The Rain Delay

or Rain Delays, Procrastination, and a Poorly Constructed Metaphor

A steady rain has been falling for the past fifteen minutes. I find myself in a diner typing this while sitting through a rain delay of sorts. The rain has delayed me from finishing a photography project I started earlier, but the rain has also given me a moment to think about why I’ve delayed writing this Journo. I figure I’d write a few words about rain delays and how they are not the same as procrastination.

Once batting orders are turned in, the decision to call a rain delay falls to the umpire-in-chief. The umpires follow a set of rules concerning rain delays, postponing a game for later play, or declaring a rain shortened game. The players have no say in making these decisions. The rain outside keeping me from my from my project is similar to this. I have no control over the weather, but putting off writing this Journo has nothing to do with the rain. I have notes covering a few different topics that could have been used for this post but I haven’t developed any of them. I often avoid working on one project by working on different project. No matter how I try to justify my procrastination it’s still procrastination. Because of my procrastination I’m typing this because the rain is keeping me from the project that was going to keep me from typing this.

What’s the take away from today’s rain delay? First, there will be times when a project you are working on will be delayed due to circumstances beyond your control (think of this as a rain delay). Second, don’t create your own rain delays (unless you are Crash Davis from Bull Durham) to avoid playing a game (finishing a project). Stay focused on the game (project) and don’t allow yourself to get distracted.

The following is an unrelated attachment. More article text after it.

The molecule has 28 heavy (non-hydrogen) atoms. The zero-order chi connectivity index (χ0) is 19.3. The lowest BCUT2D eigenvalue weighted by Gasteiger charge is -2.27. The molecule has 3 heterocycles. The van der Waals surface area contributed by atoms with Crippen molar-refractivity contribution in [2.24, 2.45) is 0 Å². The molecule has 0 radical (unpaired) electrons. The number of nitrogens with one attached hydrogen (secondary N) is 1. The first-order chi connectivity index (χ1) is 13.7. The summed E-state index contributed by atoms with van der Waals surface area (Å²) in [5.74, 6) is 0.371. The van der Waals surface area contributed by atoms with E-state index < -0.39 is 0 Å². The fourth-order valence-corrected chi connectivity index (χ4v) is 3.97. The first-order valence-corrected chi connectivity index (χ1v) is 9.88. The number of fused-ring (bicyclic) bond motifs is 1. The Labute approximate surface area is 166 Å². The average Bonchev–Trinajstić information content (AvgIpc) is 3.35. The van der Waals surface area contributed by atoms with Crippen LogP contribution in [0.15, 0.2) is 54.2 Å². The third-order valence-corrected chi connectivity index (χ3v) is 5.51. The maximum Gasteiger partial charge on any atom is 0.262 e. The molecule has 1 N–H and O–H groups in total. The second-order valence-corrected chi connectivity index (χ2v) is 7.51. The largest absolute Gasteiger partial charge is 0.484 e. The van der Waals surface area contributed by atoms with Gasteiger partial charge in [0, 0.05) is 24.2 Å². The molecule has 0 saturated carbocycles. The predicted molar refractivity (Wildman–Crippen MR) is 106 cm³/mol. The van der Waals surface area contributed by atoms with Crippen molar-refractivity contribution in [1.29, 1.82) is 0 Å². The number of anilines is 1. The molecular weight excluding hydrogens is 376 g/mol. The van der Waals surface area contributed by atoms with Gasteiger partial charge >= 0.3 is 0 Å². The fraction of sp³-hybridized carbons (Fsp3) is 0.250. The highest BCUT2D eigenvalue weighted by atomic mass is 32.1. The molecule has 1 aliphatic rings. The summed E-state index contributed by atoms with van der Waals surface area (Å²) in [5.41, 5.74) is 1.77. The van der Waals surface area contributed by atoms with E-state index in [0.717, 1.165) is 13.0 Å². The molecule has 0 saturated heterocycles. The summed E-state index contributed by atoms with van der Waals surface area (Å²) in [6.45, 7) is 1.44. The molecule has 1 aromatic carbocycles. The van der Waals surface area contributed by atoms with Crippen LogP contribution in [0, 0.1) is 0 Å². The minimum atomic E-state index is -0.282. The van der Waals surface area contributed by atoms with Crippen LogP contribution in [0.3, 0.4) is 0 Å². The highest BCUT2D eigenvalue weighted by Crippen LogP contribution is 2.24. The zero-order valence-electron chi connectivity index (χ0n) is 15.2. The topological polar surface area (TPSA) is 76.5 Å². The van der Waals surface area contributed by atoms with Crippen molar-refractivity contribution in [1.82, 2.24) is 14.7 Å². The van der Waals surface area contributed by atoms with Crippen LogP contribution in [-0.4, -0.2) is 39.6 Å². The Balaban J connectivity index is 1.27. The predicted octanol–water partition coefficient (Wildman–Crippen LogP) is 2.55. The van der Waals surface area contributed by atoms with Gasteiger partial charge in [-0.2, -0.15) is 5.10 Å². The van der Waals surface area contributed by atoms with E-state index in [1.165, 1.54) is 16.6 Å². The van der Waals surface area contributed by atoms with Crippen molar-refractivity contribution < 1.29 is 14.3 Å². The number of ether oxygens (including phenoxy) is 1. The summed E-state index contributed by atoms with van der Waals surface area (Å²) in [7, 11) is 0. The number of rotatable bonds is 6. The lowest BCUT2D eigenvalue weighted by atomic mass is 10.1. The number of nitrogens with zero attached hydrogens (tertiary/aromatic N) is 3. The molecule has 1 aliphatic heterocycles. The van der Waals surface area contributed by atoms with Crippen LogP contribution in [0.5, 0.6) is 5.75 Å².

-K-

Bull Durham is More than a Baseball Movie

or Why Kevin Costner Baseball Movies are about More than Baseball

The best baseball movies are seldom just about baseball. Baseball may serve as a setting or a plot device, but the story itself is about something more than baseball. Field of Dreams (which, by the title, is not what this article is about) isn’t about baseball as much as it is about fathers and sons. Everybody who has seen Field of Dreams remembers the game of catch at the end. A movie that isn’t such a clear example is Bull Durham from 1988. Bull Durham is more than a movie about minor league baseball and the desire to play in the show. It is a movie about having faith in yourself and the willingness to accept help from others.

The movie centers around three central characters. Ebby Calvin ‘Nuke’ LaLoosh, played by Tim Robbins, is a hot headed young phenomenon of a pitcher with the talent to play in the show. Unfortunately, ‘Nuke’ LaLoosh does not have the proper mental toughness required to play at the major league level. Enter Crash Davis, played by Kevin Costner (Costner does have a few exceptional baseball movies out there), a catcher with twelve years of minor league experience. Crash is called upon to teach ‘Nuke’ the ins and outs of the game of baseball, to get him ready to pitch in the show. This dynamic is best summed up when Crash says, “I got the brains, you got the talent,” when talking to ‘Nuke.’ The third character is Annie Savoy, played by Susan Sarandon, a woman who knows more about baseball than most coaches. Annie dedicates herself both sexually and emotionally to one player each season in order to help him develop as a ball player and as a person. Picture a sort of a muse for baseball players (there is a funny line about fucking and poetry in the movie). Each of these characters has faith in who they are as individuals but they need the help of the others to achieve their true potential. Throughout the course of the movie each learns to accept help from the others.

Most people who are not fans of baseball tend to cringe when they hear of a movie that centers on the game (Field of Dreams is probably the only exception to that rule). But most baseball movies are about so much more than baseball. Yes, Bull Durham is movie about a minor league baseball team, the Durham Bulls. It is also a movie about three people who realize that in order to achieve their goals they must not only have faith in themselves but must also accept help from others. Not bad for a movie that most people think is just about a game.

-K-

Bull Durham starring Kevin Costner, Tim Robbins, and Susan Sarandon. Directed by Ron Shelton.

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